Why Twilio Earnings Were So Great

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When Twilio Inc. (NYSE: TWLO) reported its fourth-quarter financial results after the markets closed on Tuesday, the company said that it had breakeven earnings per share (EPS) and $82.0 million in revenue. The consensus estimates from Thomson Reuters called for a net loss of $0.05 per share and $74 million in revenue.

Base revenue of $75.2 million for the fourth quarter of 2016 was up 73% from the fourth quarter of 2015 and 17% sequentially from the third quarter of 2016.

At the end of the quarter, Twilio had 36,606 active customer accounts, up from 25,347 in the fourth quarter from last year.

Also during the quarter, the company acquired Beepsend, a Sweden-based application-to-person messaging provider, to enhance the capabilities of the Twilio Super Network.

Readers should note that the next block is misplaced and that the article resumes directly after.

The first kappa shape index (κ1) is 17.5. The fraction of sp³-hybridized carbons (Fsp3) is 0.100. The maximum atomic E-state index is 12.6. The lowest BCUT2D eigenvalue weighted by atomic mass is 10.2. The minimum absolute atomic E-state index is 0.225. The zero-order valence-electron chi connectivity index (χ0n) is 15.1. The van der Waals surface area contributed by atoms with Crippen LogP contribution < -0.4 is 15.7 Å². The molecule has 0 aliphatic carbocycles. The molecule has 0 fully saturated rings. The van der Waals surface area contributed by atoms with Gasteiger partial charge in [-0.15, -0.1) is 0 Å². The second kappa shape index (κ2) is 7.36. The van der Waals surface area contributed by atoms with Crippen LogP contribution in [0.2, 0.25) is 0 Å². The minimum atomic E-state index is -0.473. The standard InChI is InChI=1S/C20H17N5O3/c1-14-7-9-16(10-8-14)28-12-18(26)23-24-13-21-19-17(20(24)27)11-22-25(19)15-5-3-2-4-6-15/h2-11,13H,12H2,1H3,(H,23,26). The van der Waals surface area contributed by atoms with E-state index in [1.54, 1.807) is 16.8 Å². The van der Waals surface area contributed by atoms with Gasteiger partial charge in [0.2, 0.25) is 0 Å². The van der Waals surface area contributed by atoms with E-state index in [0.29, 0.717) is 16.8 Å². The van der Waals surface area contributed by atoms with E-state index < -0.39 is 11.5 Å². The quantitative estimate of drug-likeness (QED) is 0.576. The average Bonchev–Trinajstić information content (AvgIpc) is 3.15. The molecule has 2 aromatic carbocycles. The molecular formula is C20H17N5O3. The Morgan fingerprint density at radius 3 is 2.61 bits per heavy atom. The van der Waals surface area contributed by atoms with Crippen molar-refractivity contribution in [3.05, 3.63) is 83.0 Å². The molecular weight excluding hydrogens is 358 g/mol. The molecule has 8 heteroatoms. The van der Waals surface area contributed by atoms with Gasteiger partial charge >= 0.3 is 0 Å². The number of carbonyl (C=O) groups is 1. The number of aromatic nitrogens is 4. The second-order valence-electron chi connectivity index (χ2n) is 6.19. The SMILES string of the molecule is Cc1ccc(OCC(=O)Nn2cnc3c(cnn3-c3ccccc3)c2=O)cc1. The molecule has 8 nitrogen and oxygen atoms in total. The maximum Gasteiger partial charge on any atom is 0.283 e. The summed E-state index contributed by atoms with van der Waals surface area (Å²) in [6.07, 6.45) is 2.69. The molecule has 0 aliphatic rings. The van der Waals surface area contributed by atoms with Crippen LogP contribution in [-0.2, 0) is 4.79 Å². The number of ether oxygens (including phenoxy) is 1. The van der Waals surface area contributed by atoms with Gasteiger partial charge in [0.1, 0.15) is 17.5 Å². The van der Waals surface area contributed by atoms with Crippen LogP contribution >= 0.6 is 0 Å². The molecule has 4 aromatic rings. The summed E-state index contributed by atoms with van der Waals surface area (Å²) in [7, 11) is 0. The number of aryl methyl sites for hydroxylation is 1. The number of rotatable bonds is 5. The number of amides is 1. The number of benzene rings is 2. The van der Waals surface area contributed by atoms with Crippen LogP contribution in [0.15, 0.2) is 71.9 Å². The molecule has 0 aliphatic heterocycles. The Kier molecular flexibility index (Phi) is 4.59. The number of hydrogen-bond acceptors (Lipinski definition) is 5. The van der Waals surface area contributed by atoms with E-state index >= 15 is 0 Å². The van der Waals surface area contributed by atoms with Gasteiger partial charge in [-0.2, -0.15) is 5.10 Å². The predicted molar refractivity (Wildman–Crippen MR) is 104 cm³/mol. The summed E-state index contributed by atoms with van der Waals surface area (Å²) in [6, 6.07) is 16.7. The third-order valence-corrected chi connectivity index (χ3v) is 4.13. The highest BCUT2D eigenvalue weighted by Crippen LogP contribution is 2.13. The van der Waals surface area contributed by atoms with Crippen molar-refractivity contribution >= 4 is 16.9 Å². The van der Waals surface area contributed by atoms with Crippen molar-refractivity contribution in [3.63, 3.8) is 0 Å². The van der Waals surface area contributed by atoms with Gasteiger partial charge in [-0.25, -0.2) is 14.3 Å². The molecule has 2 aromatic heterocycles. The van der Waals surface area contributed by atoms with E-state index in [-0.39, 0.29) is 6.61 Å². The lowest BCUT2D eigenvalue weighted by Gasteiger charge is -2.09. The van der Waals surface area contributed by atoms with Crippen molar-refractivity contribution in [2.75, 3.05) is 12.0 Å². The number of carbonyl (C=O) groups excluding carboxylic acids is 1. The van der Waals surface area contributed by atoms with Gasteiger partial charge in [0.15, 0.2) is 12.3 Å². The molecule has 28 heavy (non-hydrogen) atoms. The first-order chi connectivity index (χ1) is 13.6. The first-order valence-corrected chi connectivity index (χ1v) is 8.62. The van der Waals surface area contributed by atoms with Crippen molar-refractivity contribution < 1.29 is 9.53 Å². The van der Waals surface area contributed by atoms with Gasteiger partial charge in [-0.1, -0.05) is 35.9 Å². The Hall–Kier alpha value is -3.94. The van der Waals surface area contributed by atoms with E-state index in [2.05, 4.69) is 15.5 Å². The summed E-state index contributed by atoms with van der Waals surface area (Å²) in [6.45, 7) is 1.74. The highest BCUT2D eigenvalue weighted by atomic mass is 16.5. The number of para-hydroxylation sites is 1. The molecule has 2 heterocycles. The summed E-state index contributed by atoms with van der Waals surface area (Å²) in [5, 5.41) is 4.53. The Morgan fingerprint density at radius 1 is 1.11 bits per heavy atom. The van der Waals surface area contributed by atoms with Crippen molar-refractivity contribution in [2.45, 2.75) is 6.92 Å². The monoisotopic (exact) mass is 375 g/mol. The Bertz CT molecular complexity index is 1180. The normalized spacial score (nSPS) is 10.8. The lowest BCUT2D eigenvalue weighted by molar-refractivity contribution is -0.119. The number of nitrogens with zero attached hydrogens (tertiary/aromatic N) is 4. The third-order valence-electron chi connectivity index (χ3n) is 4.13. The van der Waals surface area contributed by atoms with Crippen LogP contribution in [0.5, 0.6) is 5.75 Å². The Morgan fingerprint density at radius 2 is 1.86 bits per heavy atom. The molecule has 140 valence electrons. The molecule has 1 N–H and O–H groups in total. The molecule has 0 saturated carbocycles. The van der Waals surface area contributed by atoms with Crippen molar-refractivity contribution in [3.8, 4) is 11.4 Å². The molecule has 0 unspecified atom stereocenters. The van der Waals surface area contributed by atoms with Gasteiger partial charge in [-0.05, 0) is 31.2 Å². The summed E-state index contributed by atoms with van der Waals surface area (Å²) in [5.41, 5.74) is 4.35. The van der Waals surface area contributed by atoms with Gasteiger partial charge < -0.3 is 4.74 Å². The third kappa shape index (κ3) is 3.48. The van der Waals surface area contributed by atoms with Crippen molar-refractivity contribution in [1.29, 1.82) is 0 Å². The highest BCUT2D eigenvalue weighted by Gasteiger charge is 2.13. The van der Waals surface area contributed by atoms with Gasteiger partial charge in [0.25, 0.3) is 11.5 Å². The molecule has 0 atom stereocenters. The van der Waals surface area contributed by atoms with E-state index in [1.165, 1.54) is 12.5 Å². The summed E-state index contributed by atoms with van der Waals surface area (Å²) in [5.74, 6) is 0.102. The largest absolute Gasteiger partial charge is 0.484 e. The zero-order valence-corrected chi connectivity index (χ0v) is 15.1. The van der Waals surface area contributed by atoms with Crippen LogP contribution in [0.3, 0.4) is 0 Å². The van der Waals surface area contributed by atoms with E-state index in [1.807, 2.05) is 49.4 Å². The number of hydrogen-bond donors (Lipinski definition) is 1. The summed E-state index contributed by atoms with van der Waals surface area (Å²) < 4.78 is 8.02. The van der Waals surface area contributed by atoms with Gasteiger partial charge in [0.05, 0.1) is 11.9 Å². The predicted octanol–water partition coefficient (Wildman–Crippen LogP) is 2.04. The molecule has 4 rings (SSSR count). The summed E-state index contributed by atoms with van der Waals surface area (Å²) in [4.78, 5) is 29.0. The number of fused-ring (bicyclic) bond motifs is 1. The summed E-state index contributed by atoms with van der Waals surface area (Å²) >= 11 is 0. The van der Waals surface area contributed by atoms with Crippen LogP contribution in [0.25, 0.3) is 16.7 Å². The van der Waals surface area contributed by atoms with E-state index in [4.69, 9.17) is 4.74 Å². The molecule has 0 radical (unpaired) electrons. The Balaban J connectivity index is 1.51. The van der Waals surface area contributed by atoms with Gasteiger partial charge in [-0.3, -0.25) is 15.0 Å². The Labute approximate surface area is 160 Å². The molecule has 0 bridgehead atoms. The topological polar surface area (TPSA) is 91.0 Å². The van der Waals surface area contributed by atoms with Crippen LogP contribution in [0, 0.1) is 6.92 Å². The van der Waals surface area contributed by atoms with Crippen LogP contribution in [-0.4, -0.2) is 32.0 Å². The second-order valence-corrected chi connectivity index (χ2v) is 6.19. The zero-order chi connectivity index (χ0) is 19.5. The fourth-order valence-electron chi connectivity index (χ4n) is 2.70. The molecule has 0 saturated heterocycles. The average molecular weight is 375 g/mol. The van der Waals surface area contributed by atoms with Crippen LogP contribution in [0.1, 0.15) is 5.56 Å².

In terms of the outlook for the current quarter, the company expects to see a net loss per share in the range of $0.06 to $0.07 and revenues between $82.0 million and $84.0 million. The consensus estimates call for a net loss of $0.04 per share and $77.62 million in revenue for the first quarter.

On the books, Twilio’s cash and cash equivalents totaled $305.67 million at the end of the quarter, up from $108.84 at the end of the same period from last year.

Jeff Lawson, Twilio’s co-founder and CEO, commented:

Our fourth quarter and full year results demonstrate the power of our platform business model that starts with developers and extends to some of the largest enterprises in the world. As we look into 2017, we will continue to invest in innovation and growth with the goal of powering the software-based future of communications.

Shares of Twilio closed Tuesday down 2.7% at $30.96, with a consensus analyst price target of $38.10 and a post-IPO trading range of $23.66 to $70.96. Following the release of the earnings report, the stock was up about 2% at $31.60 in early trading indications Wednesday.